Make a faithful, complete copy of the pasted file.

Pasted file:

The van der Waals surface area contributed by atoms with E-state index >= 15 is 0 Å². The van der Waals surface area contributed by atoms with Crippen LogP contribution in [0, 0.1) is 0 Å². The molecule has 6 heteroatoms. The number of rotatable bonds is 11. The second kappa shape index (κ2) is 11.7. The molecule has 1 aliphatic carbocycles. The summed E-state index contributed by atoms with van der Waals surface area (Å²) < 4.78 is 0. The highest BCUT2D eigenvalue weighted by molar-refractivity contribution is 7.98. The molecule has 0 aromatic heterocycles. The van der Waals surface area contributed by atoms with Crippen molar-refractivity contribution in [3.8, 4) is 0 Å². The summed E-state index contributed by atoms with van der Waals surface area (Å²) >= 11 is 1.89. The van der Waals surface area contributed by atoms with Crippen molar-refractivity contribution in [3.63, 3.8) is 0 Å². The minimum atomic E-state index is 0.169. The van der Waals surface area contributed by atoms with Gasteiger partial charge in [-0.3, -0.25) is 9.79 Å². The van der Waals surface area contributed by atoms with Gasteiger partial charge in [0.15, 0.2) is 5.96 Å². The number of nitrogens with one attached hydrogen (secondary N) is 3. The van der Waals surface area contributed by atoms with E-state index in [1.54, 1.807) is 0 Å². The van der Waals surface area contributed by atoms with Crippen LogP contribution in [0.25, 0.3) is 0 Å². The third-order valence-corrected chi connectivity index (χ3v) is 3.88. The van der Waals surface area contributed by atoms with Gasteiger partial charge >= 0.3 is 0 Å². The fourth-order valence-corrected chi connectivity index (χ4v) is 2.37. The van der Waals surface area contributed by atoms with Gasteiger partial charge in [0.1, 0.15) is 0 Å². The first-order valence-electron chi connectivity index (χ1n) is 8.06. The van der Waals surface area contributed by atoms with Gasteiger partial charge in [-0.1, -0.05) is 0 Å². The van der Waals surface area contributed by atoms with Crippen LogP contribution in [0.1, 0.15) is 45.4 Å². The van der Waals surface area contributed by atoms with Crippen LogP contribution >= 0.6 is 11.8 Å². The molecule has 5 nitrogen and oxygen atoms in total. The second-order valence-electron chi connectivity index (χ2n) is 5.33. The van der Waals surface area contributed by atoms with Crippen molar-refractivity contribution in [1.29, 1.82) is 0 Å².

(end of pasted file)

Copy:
The van der Waals surface area contributed by atoms with E-state index >= 15 is 0 Å². The van der Waals surface area contributed by atoms with Crippen LogP contribution in [0, 0.1) is 0 Å². The molecule has 6 heteroatoms. The number of rotatable bonds is 11. The second kappa shape index (κ2) is 11.7. The molecule has 1 aliphatic carbocycles. The summed E-state index contributed by atoms with van der Waals surface area (Å²) < 4.78 is 0. The highest BCUT2D eigenvalue weighted by molar-refractivity contribution is 7.98. The molecule has 0 aromatic heterocycles. The van der Waals surface area contributed by atoms with Crippen molar-refractivity contribution in [3.8, 4) is 0 Å². The summed E-state index contributed by atoms with van der Waals surface area (Å²) >= 11 is 1.89. The van der Waals surface area contributed by atoms with Crippen molar-refractivity contribution in [3.63, 3.8) is 0 Å². The minimum atomic E-state index is 0.169. The van der Waals surface area contributed by atoms with Gasteiger partial charge in [-0.3, -0.25) is 9.79 Å². The van der Waals surface area contributed by atoms with Gasteiger partial charge in [0.15, 0.2) is 5.96 Å². The number of nitrogens with one attached hydrogen (secondary N) is 3. The van der Waals surface area contributed by atoms with E-state index in [1.54, 1.807) is 0 Å². The van der Waals surface area contributed by atoms with Crippen LogP contribution in [0.25, 0.3) is 0 Å². The third-order valence-corrected chi connectivity index (χ3v) is 3.88. The van der Waals surface area contributed by atoms with Gasteiger partial charge >= 0.3 is 0 Å². The fourth-order valence-corrected chi connectivity index (χ4v) is 2.37. The van der Waals surface area contributed by atoms with Gasteiger partial charge in [0.1, 0.15) is 0 Å². The first-order valence-electron chi connectivity index (χ1n) is 8.06. The van der Waals surface area contributed by atoms with Gasteiger partial charge in [-0.1, -0.05) is 0 Å². The van der Waals surface area contributed by atoms with Crippen LogP contribution in [0.1, 0.15) is 45.4 Å². The van der Waals surface area contributed by atoms with Crippen LogP contribution >= 0.6 is 11.8 Å². The molecule has 5 nitrogen and oxygen atoms in total. The second-order valence-electron chi connectivity index (χ2n) is 5.33. The van der Waals surface area contributed by atoms with Crippen molar-refractivity contribution in [1.29, 1.82) is 0 Å².